One of the best kept secrets in local sports in my area, and maybe in yours, too, is the revival of roller derby. No, not the sports entertainment-inspired atrocity of the late 90's that we talked about last time, but rather the real thing.
Over the course of the last decade, roller derby made an inroad in upstate New York. However, it's not a co-ed sport, like it was, at least not here. Instead, all-female leagues have been forming, and New York's Capital Region is home to two teams. One, the Troy Hellions, as I've documented in the past, plays their home games in Rotterdam, due mostly to financial issues, as it appears team management cannot afford to pay the rent on a venue in their home city. They ain't alone. A semi-pro football team, the Troy Fighting Irish, used to share Picken Field with Troy High, but even after the field was renovated in 2011, the Fighting Irish still haven't returned home, continuing to play their home games in Schenectady. Since they play in the summer, I'm guessing that the Hellions and Fighting Irish opted to remain out of town rather than risk fighting a losing battle for attendance against the NY-Penn League's Tri-City Valleycats.
The Albany All-Stars' schedule this season started in October, and their last home game will be at the end of May. Their average attendance is in the neighborhood of 500 fans per game. I don't know about the Hellions' attendance. Last night, I finally ventured to the venerable Washington Avenue Armory to see the All-Stars play. I had a good time, which would've been even better had the home team won.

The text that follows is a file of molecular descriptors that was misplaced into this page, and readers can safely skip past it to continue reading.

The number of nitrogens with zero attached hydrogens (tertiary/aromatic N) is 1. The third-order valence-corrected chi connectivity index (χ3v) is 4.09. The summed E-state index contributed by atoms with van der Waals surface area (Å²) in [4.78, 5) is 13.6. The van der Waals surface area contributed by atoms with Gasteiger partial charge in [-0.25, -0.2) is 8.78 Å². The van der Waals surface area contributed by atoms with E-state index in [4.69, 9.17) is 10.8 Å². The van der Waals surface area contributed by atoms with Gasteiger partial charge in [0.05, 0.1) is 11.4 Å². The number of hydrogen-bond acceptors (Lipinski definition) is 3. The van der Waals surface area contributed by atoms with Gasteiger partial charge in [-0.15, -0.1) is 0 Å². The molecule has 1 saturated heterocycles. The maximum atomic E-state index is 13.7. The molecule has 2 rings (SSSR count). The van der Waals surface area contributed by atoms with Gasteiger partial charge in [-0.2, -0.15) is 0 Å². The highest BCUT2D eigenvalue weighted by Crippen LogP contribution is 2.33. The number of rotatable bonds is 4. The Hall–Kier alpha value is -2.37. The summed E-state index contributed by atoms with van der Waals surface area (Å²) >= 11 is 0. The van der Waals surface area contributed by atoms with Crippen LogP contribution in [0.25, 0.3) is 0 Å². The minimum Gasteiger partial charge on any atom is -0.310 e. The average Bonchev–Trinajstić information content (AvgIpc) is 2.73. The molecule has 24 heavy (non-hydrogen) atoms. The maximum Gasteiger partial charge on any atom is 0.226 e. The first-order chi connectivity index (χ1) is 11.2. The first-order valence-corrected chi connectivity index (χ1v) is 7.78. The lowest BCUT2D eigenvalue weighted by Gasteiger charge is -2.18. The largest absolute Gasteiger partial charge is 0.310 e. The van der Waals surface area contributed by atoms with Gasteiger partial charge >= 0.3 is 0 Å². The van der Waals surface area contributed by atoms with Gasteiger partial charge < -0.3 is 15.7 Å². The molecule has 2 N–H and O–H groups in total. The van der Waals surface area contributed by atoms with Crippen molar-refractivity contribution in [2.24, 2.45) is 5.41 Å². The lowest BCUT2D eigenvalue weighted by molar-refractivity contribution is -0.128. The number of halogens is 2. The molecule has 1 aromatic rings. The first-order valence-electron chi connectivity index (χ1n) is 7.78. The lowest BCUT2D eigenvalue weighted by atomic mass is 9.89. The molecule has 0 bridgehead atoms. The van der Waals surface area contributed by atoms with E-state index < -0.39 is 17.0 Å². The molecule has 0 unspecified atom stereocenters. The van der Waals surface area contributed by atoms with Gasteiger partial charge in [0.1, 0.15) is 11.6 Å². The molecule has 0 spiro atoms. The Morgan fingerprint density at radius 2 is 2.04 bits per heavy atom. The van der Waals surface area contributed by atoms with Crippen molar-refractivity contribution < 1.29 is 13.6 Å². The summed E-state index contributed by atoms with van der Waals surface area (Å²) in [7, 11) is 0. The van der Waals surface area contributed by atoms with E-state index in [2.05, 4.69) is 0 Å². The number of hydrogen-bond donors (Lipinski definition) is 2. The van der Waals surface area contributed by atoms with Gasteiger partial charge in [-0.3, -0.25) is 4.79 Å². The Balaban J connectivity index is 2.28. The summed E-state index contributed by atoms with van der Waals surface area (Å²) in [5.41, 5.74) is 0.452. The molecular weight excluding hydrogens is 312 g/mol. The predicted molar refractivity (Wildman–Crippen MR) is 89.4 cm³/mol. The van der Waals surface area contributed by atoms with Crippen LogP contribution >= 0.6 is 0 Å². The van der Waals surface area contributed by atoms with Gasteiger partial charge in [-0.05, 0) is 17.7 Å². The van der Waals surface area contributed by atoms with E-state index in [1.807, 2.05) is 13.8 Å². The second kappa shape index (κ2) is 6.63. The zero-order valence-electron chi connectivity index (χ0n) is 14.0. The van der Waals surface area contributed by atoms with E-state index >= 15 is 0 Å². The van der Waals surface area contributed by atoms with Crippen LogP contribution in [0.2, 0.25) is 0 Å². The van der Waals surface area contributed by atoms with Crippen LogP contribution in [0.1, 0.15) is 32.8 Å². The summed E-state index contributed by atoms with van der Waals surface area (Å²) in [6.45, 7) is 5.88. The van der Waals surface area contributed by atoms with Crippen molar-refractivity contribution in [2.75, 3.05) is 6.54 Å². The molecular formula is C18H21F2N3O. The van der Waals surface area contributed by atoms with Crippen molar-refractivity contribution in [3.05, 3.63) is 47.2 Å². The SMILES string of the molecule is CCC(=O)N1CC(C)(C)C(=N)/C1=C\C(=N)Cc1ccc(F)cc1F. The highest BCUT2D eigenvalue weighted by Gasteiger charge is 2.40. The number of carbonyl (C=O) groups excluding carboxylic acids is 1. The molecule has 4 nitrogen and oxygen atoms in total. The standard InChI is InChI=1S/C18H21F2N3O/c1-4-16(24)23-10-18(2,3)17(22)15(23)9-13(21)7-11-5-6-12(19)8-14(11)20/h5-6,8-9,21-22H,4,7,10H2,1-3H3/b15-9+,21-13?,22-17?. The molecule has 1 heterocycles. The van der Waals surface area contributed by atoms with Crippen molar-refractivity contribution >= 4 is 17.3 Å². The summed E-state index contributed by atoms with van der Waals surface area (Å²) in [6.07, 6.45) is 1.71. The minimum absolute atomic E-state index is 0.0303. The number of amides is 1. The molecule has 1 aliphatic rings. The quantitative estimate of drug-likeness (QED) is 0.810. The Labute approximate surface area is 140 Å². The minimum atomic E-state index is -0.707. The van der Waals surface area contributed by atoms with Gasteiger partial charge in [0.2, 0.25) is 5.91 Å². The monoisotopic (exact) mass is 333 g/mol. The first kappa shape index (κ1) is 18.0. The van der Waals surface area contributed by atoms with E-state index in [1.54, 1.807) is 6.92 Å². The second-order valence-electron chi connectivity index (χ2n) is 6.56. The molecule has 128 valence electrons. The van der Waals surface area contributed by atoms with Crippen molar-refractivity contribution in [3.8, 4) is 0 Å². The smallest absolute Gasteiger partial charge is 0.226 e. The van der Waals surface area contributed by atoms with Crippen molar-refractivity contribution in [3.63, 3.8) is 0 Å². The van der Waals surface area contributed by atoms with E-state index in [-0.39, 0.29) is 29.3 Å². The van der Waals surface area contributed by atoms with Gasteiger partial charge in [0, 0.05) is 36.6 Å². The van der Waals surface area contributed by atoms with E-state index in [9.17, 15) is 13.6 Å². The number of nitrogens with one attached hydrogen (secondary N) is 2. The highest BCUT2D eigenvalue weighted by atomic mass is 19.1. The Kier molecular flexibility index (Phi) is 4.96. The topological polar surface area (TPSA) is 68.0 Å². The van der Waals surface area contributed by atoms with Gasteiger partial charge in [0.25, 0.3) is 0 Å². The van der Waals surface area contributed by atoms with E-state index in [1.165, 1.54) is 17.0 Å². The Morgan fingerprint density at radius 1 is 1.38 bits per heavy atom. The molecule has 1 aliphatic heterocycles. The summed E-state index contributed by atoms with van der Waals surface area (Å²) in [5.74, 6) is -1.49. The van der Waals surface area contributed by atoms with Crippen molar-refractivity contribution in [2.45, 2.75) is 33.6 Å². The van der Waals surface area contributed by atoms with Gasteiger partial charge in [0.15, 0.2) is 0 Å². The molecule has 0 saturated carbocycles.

If you've never seen roller derby, here's a quick primer.
The games, at least here, are contested in 2 30 minute halves, broken down into several "jams", which are meant to go a maximum of 2 minutes each, but the "lead jammer" on either team can call off the jam at any time, which allows 30 seconds for the teams to realign to start the next "jam". The play is fast and intense, and the scores can get ridiculously high in a hurry. Remember the NBA All-Star Game two weeks ago? The high scoring in that game happens maybe just that one night a year. It's the norm in roller derby. Last night, the All-Stars entertained the Finger Lakes Lunachicks, who enjoyed the hospitality so much, they won the game, 187-169. I am not sure, but I believe the visitors brought some fans of their own up with them. If you know Finger Lakes only for the race track, you'd be in for a shock.
The All-Stars also give back to the community. A 50/50 raffle last night was for the benefit of a local non-profit organization. Four more such entities will be the beneficiaries of raffles at the team's remaining four home games. Sure, the crowds are sparse in comparison to the other local sports attractions this time of year, but everyone has fun. Being that these are all female teams, that gives the guys plenty of incentive to hold their attention.
So what's missing? Press coverage. Each of the area's teams (Hellions, All-Stars) got token coverage when they started, but then the press disappeared. The All-Stars rented a kiosk at last fall's Larkfest in Albany, part of their community outreach. Even with a pair of on-track announcers describing the action and getting in sponsor plugs as they go, Time Warner Cable can't be bothered to even offer space on one of their public access channels to carry games. It'd be a win-win for both sides if they did, since the public access channels aren't exactly must-see TV, even in the middle of the night. The tickets are comparable to, say, college hockey, and it's not a strain on the budget. The next game is a Sunday matinee 3 weeks from today, and ye scribe figures to be a return customer.